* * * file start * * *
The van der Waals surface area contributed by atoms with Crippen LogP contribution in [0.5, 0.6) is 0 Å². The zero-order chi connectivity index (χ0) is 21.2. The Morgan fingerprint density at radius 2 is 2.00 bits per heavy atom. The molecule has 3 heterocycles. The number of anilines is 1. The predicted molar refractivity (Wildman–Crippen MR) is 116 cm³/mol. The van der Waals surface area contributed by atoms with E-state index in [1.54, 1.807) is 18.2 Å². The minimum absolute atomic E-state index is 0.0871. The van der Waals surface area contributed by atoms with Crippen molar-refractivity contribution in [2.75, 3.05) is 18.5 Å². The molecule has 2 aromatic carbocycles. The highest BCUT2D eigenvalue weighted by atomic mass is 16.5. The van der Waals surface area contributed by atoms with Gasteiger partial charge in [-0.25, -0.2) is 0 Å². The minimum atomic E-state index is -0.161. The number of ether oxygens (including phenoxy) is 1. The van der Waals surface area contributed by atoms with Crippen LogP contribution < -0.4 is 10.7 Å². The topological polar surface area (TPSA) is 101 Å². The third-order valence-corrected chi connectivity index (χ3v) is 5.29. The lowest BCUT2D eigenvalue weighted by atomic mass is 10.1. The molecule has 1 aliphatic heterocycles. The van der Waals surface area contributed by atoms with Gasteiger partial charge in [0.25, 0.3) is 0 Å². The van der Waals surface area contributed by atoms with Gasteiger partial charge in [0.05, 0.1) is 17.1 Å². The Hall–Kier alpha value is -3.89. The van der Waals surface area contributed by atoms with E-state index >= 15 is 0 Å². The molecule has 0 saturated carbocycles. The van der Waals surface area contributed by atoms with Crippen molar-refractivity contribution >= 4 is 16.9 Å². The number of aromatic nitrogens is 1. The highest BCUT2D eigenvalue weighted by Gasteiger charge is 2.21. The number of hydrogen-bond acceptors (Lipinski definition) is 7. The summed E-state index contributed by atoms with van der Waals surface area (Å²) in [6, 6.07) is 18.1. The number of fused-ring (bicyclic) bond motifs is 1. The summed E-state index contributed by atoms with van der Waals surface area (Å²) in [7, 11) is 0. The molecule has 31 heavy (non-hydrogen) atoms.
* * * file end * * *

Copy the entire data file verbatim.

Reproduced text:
The van der Waals surface area contributed by atoms with Crippen LogP contribution in [0.5, 0.6) is 0 Å². The zero-order chi connectivity index (χ0) is 21.2. The Morgan fingerprint density at radius 2 is 2.00 bits per heavy atom. The molecule has 3 heterocycles. The number of anilines is 1. The predicted molar refractivity (Wildman–Crippen MR) is 116 cm³/mol. The van der Waals surface area contributed by atoms with E-state index in [1.54, 1.807) is 18.2 Å². The minimum absolute atomic E-state index is 0.0871. The van der Waals surface area contributed by atoms with Crippen molar-refractivity contribution in [2.75, 3.05) is 18.5 Å². The molecule has 2 aromatic carbocycles. The highest BCUT2D eigenvalue weighted by atomic mass is 16.5. The van der Waals surface area contributed by atoms with Gasteiger partial charge in [-0.25, -0.2) is 0 Å². The minimum atomic E-state index is -0.161. The number of ether oxygens (including phenoxy) is 1. The van der Waals surface area contributed by atoms with Crippen LogP contribution < -0.4 is 10.7 Å². The topological polar surface area (TPSA) is 101 Å². The third-order valence-corrected chi connectivity index (χ3v) is 5.29. The lowest BCUT2D eigenvalue weighted by atomic mass is 10.1. The molecule has 1 aliphatic heterocycles. The van der Waals surface area contributed by atoms with Gasteiger partial charge in [0.25, 0.3) is 0 Å². The van der Waals surface area contributed by atoms with Gasteiger partial charge in [0.05, 0.1) is 17.1 Å². The Hall–Kier alpha value is -3.89. The van der Waals surface area contributed by atoms with E-state index >= 15 is 0 Å². The molecule has 0 saturated carbocycles. The van der Waals surface area contributed by atoms with Crippen molar-refractivity contribution >= 4 is 16.9 Å². The number of aromatic nitrogens is 1. The highest BCUT2D eigenvalue weighted by Gasteiger charge is 2.21. The number of hydrogen-bond acceptors (Lipinski definition) is 7. The summed E-state index contributed by atoms with van der Waals surface area (Å²) in [6, 6.07) is 18.1. The number of fused-ring (bicyclic) bond motifs is 1. The summed E-state index contributed by atoms with van der Waals surface area (Å²) in [7, 11) is 0. The molecule has 31 heavy (non-hydrogen) atoms.